What Holocaust Memorial Day means to me
Each year Holocaust Memorial Day falls on the same day, 27 January, to encourage remembrance in a world scarred by genocide.
People across the globe remember the six million Jews murdered in the Holocaust, the millions of people killed under Nazi persecution, and in other genocides in Cambodia, Rwanda, Bosnia, and Darfur.
To mark the day, the NHSBSA in Newcastle is screening films for staff. This year’s theme is ‘Torn from home’; to encourage us to think about how the enforced loss of a safe place to call ‘home’ is part of the trauma faced by anyone experiencing persecution and genocide.
Jane Miller, Head of Wellbeing and Inclusion at NHSBSA, had a close relationship with her grandma who survived the Holocaust, but she didn’t talk about her experience very much. Over the years she slowly opened up and here Jane talks about her grandma’s experience.
This is always a poignant time for my family, as my Jewish grandmother, Mara Seljan, was a holocaust survivor, and this year’s theme resonates as Mara and her family were forced from their homes.
Mara, 18, lived in Zagreb, Croatia (then Yugoslavia) with her father, Ernst, and her mother, Hedda. Mara was very bright and unusually for girls at that time, had lessons in all academic subjects, which Ernst insisted on. In 1941, anticipating that the Germans would invade Zagreb, Ernst told Hedda and Mara to go to Split, which was under the control of Italy’s less ruthless regime, but if nothing happened to return. The Germans did invade Zagreb and Ernst fought with the Yugoslav army but they were quickly defeated. He made his way to Split, taking only what he could carry. Ernst tried to get other family members to do the same but they refused to leave, not believing the danger could actually be real. In Split they sold what jewellery they had with them and made biscuits to sell to cafes, to survive. Ernst had sewn money into his clothes but that didn’t last long.
In 1943 when Mara was 18, the Partisans, who Ernst supported, told him that the Germans were on their way to Split, so they escaped on a boat to Italy. This was a perilous crossing, with German planes bombing overhead. Machine guns fired at them and Ernst threw himself over Hedda and Mara to protect them. When they finally reached Bari, Italy, the Italians refused to allow them ashore, but luckily later that day the British troops arrived.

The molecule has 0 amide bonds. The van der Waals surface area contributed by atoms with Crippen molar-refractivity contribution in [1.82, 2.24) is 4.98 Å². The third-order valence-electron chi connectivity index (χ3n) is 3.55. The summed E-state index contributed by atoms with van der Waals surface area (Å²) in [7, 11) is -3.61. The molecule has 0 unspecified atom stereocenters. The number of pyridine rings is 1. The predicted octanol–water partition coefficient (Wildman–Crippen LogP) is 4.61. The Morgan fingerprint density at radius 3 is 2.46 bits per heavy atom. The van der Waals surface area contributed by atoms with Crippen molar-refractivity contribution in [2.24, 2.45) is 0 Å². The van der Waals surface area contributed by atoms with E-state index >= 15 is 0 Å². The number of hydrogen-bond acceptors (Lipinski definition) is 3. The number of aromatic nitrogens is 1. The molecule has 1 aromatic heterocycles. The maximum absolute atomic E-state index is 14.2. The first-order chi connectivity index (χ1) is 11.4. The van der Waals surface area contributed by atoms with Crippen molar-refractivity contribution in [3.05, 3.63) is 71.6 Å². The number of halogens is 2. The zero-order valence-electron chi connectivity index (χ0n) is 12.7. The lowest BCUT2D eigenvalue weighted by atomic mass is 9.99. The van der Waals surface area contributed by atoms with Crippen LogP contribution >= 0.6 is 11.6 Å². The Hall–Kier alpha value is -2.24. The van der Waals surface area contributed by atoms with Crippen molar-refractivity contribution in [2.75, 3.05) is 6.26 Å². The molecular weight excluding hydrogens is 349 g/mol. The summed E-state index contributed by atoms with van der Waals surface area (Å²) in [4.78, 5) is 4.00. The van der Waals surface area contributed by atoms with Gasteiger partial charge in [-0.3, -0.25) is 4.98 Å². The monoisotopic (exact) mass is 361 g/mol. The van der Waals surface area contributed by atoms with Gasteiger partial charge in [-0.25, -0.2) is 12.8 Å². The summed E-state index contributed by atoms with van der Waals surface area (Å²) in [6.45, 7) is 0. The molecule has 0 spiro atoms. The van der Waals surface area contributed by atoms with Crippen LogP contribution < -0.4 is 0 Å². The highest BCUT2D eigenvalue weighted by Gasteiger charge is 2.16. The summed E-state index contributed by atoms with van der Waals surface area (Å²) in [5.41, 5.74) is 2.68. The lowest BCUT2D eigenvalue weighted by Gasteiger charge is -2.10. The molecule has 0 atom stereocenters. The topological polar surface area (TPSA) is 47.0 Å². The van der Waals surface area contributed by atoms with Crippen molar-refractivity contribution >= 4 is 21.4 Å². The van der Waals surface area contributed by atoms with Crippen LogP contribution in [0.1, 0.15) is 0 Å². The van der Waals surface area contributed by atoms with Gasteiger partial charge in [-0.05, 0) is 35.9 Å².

Mara worked as a translator for the British Army – her lessons had paid off as she could fluently speak seven languages. Mara met and started dating Bill, a British soldier. He was posted to the front near Rome but they wrote to each other, and in February 1945 they married, a few months before the end of the war. Ernst and Hedda helped with the UN relief aid in Rome and then left Europe along with many other survivors, for New York, though they had lost everything. Along with most Jewish people, their stolen homes and belongings were never returned to them. Mara and Bill had a long and happy marriage, and three daughters. They later settled in England, where Mara taught languages at a high school.
Like many Holocaust survivors, understandably Mara didn’t talk much about it. When she did want to talk, my mother pieced the information together over the years, to find out what had happened to other family members, including those who stayed behind. Hedda’s parents were captured and taken to a concentration camp, we believe it was Auschwitz. Hedda’s brother died in another concentration camp, just a few weeks before the end of the war. Some relatives escaped, but we still don’t know the fate of others.
Whether it was in spite of, or because of, surviving the holocaust, Mara was one of the most positive, loving, enthusiastic people you could ever meet, and was always so full of life.
She was such an inspirational person to me that I named my daughter, Amy Mara, after her great grandmother.
Notes to editors
Photo caption: Mara Seljan, age 18.
About the NHS Business Services Authority
The NHS Business Services Authority is a Special Health Authority and an Arm’s Length Body of the Department of Health which provides a range of critical central services to NHS organisations, NHS contractors, patients and the public. Its purpose is to be a catalyst for better health and its vision is to be the delivery partner of choice for the NHS.
For more information about the NHSBSA, please visit www.nhsbsa.nhs.uk